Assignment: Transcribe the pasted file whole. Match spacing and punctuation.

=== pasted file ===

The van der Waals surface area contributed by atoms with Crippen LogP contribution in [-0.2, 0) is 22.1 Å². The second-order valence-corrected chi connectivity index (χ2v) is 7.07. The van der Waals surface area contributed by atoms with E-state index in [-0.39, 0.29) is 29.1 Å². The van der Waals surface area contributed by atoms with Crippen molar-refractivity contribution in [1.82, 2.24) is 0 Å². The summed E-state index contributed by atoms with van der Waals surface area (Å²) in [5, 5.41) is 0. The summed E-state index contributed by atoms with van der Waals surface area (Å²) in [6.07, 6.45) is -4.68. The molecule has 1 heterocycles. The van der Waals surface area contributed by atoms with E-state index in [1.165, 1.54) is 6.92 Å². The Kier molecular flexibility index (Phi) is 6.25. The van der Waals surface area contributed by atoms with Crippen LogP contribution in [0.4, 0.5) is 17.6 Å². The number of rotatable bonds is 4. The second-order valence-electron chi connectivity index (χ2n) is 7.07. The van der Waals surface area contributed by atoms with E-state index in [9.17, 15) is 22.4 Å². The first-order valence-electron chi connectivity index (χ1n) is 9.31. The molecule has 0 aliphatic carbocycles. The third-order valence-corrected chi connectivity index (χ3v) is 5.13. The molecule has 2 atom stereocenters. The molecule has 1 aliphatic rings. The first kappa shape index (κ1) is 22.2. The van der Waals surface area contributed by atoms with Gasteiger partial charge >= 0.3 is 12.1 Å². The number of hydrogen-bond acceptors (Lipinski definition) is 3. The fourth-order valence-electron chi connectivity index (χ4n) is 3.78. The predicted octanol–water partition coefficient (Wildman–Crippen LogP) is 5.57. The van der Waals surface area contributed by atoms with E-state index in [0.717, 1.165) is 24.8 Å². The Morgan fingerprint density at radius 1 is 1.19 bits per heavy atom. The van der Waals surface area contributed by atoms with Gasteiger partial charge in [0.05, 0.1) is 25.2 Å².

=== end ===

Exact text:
The van der Waals surface area contributed by atoms with Crippen LogP contribution in [-0.2, 0) is 22.1 Å². The second-order valence-corrected chi connectivity index (χ2v) is 7.07. The van der Waals surface area contributed by atoms with E-state index in [-0.39, 0.29) is 29.1 Å². The van der Waals surface area contributed by atoms with Crippen molar-refractivity contribution in [1.82, 2.24) is 0 Å². The summed E-state index contributed by atoms with van der Waals surface area (Å²) in [5, 5.41) is 0. The summed E-state index contributed by atoms with van der Waals surface area (Å²) in [6.07, 6.45) is -4.68. The molecule has 1 heterocycles. The van der Waals surface area contributed by atoms with E-state index in [1.165, 1.54) is 6.92 Å². The Kier molecular flexibility index (Phi) is 6.25. The van der Waals surface area contributed by atoms with Crippen LogP contribution in [0.4, 0.5) is 17.6 Å². The number of rotatable bonds is 4. The second-order valence-electron chi connectivity index (χ2n) is 7.07. The van der Waals surface area contributed by atoms with E-state index in [9.17, 15) is 22.4 Å². The first-order valence-electron chi connectivity index (χ1n) is 9.31. The molecule has 0 aliphatic carbocycles. The third-order valence-corrected chi connectivity index (χ3v) is 5.13. The molecule has 2 atom stereocenters. The molecule has 1 aliphatic rings. The first kappa shape index (κ1) is 22.2. The van der Waals surface area contributed by atoms with Gasteiger partial charge >= 0.3 is 12.1 Å². The number of hydrogen-bond acceptors (Lipinski definition) is 3. The fourth-order valence-electron chi connectivity index (χ4n) is 3.78. The predicted octanol–water partition coefficient (Wildman–Crippen LogP) is 5.57. The van der Waals surface area contributed by atoms with E-state index in [0.717, 1.165) is 24.8 Å². The Morgan fingerprint density at radius 1 is 1.19 bits per heavy atom. The van der Waals surface area contributed by atoms with Gasteiger partial charge in [0.05, 0.1) is 25.2 Å².